Harris’s Hawk

Parabuteo unicinctus

Harris’ hawks are very social.

Harris’s hawks are extremely social birds and typically live and hunt in social groups. This cooperative hunting behavior, unusual for raptors, has earned them the nickname “Wolves of the Sky.” Their hunting style works much like that of mammals, where some members of the group flush out the prey and chase it towards the other hunters in the group.

When perches are few, Harris’s hawks have been observed “stacking.” If you have ever seen a cheerleading stunt called the “pyramid,” you will get the idea. Unique only to Harris’s hawks, stacking sounds exactly like what it is—they stand on each other’s backs. Sometimes as many as three or four birds will be stacked neatly one on top of the other.

Harris’s hawk have excellent vision.

Harris’s hawks have excellent vision, possibly eight times greater than human vision. Hawk eyes are very large and move only very little. As with most birds, the eyes are supported by a bony scleral ring. In hawks and owls, the scleral ring is stout and firmly anchored to the eye’s orbit. The stouter the ring and the more firmly anchored, the less the eyes can move. The Harris’s hawk, like many hawks, can be seen to turn its head to direct the vision, just as owls do.

A female Harris’s hawk has more than one mate.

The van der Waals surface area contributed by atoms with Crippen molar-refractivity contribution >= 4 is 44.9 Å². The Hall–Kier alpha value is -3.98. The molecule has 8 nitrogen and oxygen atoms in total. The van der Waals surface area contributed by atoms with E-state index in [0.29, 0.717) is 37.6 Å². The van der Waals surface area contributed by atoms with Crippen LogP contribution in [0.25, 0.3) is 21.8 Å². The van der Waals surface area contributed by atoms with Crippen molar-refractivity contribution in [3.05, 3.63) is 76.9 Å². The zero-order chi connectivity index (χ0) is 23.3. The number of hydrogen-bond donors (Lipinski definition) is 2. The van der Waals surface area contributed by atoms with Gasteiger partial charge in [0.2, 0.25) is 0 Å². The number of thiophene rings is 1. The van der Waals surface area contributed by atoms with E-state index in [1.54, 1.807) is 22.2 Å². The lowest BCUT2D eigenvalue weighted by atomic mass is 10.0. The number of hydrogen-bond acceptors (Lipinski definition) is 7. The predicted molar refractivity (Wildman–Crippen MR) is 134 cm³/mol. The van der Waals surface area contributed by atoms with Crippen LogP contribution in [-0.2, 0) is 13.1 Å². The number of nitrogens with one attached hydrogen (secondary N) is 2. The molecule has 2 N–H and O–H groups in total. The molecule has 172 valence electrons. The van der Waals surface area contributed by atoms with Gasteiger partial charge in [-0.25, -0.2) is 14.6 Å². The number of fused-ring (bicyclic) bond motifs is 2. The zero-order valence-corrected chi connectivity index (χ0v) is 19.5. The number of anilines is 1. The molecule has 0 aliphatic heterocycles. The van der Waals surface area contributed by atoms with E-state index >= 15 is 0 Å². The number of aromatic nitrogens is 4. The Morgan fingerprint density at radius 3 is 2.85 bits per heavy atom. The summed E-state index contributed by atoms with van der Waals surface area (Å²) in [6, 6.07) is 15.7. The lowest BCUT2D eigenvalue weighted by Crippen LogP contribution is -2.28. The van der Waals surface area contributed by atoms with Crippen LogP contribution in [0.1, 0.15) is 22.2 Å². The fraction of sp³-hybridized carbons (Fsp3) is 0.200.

Uniquely, Harris’s hawks are polyandrous, meaning one female has more than one mate. Often, females will form a trio with two males and she and her mates all care for the young. Both males nest with the female, helping to feed the setting female and the chicks. Nests are built in cacti or trees, eight to 30 feet above ground and are made of sticks, twigs, mesquite, and yucca.

Animal Facts

  • Lifespan Harris's hawks live approximately 10 to 12 years in the wild, and 20 to 25 years under human care.
  • Habitat The Harris's hawk lives in semi-arid areas of Southern California, Arizona, New Mexico, and Texas, with its range extending into Mexico, Central, and South America.
  • Diet Harris's hawks prey on small mammals, other birds, reptiles and insects. Carrion is eaten, if available. At the Zoo, Harris's hawks eat Birds of Prey diet and whole animals like mice and chicks.
  • Size They are between 17 and 24 inches long, with a wingspan of about 45 inches.
  • Conservation Status Low Concern

Did You Know?

The Harris’ hawk was named after Edward Harris, a friend of John J. Audubon.